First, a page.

A favorite superlative of traditional baseball analysts is The Stopper: A pitcher who when he takes the ball every fifth day can put an end to a losing streak, save a bullpen, and stop a potential tailspin. For the better part of the last five years that pitcher for the Rays has been James Shields. Sunday, Alex Cobb showed once more that he can fill Shields' shoes as he played the part perfectly, dominating the New York Yankees lineup for eight and a third innings while salvaging a win in the final game of a series that had so far been a disaster.
Through six innings, Cobb allowed just one hit, an infield single by Jayson Nix. Shortstop Yunel Escobar made a play deep in the hole and threw a strike to James Loney who appeared to receive the ball while Nix was still a step away from first base but the Umpire called Nix safe, triggering an argument from Joe Maddon. Replay showed that Nix was indeed out but the potential drama of a umpire botched no-hitter was avoided when Robinson Cano lashed a legitimate single into center field in the seventh inning. A solo home-run from Brett Gardner in the ninth inning would be the lone blemish on Cobb's line who departed with a man on base after throwing 113 pitches.
Like his spiritual predecessor, Cobb worked predominantly off his change up which he threw 43 times on the afternoon, generating eight whiffs while keeping the Yankee hitters off-balance. Like his unusual outing against the Padres, Cobb was again raking up strikeouts, punching out eight Yankees on the afternoon. However, Cobb kept his pitch count on track Sunday, by avoiding the free pass and inducing 13 ground balls. His command was outstanding, as he worked all corners of the zone and consistently baited swings on his change up in the dirt. Note the number of swinging strikes below the zone on Cobbs strike zone plot:
The Rays offense also came to live again after three relatively quiet days, pummeling Yankee ace CC Sabathia for seven runs on seven hits. The first rally was engineered in strange fashion as a second-inning hit by pitch and two misplayed fielders choices loaded the bases for Jose Lobaton who blooped a single into center field to plate the first run of the game. Sam Fuld followed up Lobatons RBI with a sacrifice fly and the Rays had an early two to nothing lead. In the third inning, the Rays got two more runs in more traditional fashion as Evan Longoria doubled and Sean Rodriguez hammered a low line-drive homerun to left field, just over the cutout and into 162 Landing. James Loney added a two-run homer during a three-run sixth inning to blow the game open.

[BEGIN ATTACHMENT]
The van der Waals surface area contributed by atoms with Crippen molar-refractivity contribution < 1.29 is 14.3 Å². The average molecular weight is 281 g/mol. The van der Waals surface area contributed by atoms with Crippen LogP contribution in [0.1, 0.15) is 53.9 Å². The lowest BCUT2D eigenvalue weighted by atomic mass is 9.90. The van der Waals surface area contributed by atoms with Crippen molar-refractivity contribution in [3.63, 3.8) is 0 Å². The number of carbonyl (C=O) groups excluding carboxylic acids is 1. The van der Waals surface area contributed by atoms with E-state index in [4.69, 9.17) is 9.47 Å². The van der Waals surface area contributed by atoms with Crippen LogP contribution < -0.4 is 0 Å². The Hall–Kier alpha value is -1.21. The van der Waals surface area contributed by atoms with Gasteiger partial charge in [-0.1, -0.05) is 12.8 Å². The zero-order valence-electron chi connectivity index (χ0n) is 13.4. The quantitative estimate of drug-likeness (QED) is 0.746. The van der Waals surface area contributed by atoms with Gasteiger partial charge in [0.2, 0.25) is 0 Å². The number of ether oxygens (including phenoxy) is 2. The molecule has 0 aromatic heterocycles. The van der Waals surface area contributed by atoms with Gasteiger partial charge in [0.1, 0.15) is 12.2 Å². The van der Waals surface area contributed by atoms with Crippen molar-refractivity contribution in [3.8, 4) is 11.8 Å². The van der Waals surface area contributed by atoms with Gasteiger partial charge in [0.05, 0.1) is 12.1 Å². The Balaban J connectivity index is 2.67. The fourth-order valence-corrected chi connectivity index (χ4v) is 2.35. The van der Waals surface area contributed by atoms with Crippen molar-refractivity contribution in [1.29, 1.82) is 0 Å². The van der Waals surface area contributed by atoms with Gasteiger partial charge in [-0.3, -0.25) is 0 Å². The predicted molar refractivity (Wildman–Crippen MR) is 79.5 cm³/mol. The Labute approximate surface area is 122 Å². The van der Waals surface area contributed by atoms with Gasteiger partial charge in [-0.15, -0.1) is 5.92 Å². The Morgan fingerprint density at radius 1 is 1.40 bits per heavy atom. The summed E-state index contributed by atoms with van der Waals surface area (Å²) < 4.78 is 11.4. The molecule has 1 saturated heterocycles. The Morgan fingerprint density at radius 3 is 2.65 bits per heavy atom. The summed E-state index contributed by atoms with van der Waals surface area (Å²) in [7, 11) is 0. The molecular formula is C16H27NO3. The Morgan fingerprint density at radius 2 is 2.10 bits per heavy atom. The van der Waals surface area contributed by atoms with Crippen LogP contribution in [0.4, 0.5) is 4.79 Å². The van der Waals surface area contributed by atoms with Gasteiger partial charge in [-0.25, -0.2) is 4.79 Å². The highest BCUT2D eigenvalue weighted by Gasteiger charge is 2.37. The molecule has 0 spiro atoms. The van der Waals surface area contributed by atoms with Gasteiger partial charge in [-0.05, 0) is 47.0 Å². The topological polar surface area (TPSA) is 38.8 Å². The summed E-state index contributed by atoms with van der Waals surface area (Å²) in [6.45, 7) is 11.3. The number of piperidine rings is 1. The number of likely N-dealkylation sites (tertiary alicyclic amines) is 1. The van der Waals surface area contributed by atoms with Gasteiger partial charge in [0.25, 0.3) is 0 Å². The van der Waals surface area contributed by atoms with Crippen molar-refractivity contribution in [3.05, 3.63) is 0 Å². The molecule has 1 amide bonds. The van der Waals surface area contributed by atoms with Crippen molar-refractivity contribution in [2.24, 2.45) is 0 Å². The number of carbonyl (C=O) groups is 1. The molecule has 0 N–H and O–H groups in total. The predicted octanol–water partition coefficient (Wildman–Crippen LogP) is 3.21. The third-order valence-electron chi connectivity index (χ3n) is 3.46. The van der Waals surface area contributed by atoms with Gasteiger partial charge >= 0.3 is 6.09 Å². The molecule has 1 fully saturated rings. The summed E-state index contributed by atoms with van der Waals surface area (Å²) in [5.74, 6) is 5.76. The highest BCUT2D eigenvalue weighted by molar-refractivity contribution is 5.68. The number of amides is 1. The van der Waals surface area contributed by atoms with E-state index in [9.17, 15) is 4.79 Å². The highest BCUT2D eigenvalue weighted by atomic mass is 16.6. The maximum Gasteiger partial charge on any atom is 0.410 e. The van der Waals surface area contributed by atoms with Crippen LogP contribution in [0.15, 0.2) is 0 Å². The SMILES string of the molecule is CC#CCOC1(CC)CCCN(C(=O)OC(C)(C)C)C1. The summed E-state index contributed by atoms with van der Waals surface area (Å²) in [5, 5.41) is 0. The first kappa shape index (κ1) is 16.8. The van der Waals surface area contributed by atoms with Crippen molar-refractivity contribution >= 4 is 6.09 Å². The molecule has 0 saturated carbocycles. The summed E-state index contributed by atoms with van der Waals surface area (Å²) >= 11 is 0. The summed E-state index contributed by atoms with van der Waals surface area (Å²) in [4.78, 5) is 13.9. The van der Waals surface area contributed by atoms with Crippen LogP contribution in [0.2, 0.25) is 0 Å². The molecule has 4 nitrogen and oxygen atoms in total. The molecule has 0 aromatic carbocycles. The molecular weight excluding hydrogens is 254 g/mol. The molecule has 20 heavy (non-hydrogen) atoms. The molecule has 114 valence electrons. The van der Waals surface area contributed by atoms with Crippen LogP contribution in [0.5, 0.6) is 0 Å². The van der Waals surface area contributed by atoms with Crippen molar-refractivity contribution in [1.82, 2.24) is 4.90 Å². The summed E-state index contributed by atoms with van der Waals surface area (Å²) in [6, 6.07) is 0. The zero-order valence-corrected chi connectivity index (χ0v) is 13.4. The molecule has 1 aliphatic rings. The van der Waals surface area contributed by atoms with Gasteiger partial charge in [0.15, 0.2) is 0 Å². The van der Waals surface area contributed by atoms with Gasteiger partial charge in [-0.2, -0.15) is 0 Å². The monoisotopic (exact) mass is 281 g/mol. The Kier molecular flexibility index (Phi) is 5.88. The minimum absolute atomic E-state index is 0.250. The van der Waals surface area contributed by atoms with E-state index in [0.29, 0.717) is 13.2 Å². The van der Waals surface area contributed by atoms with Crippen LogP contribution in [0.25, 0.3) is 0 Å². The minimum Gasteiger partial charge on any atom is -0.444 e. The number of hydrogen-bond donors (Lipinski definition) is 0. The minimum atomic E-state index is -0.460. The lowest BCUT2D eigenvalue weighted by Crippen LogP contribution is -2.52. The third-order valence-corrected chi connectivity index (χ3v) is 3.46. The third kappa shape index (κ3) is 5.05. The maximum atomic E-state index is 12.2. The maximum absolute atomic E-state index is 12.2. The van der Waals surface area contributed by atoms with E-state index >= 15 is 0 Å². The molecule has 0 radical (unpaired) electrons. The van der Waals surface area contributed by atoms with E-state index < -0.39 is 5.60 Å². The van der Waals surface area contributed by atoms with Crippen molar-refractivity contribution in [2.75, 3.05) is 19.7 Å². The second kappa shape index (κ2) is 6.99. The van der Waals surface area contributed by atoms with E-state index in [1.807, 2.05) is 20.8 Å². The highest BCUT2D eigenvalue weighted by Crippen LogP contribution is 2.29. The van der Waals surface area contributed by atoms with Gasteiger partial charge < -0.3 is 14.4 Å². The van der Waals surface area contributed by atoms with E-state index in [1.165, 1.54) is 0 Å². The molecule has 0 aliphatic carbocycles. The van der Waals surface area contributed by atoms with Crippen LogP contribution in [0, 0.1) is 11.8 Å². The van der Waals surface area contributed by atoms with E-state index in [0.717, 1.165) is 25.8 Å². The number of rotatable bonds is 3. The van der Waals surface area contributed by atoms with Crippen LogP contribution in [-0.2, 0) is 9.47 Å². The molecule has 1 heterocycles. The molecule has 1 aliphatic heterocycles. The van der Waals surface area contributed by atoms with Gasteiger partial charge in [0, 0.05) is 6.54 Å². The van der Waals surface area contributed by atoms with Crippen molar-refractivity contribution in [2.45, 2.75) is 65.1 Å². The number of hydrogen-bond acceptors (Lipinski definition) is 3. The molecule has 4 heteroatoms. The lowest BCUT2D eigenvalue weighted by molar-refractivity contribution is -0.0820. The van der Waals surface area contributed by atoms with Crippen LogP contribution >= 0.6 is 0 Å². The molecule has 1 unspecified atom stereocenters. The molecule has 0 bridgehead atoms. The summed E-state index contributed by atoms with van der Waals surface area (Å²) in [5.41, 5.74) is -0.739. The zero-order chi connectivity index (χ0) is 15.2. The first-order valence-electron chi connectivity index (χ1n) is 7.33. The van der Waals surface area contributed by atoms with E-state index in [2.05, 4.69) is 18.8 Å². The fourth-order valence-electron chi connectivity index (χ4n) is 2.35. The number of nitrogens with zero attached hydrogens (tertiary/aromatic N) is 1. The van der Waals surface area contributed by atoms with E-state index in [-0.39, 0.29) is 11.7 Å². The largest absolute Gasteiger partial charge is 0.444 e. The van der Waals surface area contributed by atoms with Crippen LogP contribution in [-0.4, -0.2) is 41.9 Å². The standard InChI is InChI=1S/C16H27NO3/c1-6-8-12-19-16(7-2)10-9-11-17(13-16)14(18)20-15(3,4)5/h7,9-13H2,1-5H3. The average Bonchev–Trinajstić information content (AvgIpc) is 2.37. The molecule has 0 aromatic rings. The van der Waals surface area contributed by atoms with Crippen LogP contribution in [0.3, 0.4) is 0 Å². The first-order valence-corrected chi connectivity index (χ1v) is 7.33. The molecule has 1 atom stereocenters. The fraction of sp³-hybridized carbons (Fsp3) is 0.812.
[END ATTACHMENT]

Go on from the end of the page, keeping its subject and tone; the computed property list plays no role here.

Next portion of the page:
Unfortunately for the Rays there were some more bullpen palpitations despite Cobb's gem of an outing. Cesar Ramos replaced Cobb, looking for the last two outs of the ninth inning but loaded the bases with two walks and then grooved a fastball to David Adams, who doubled home two runs and just missed putting into the left field seats. With the lead now at five Maddon had to turn to Joel Peralta to get the final two outs and close out the game, a move that I'm sure Maddon wasn't happy to have to make. When your 'A' relievers have to be used to preserve an eight run lead there is something awfully wrong with the bullpen. Considering the amount of pitching depth in the system I wouldn't be surprised if a shakeup were to come soon.
The Rays will now switch gears as the schedule moves from heavy AL East to inter league play. The boys in blue will don their military honoring Memorial Day uniforms and take on the Miami Marlins in a four-game home-and-home series beginning tomorrow at Tropicana Field.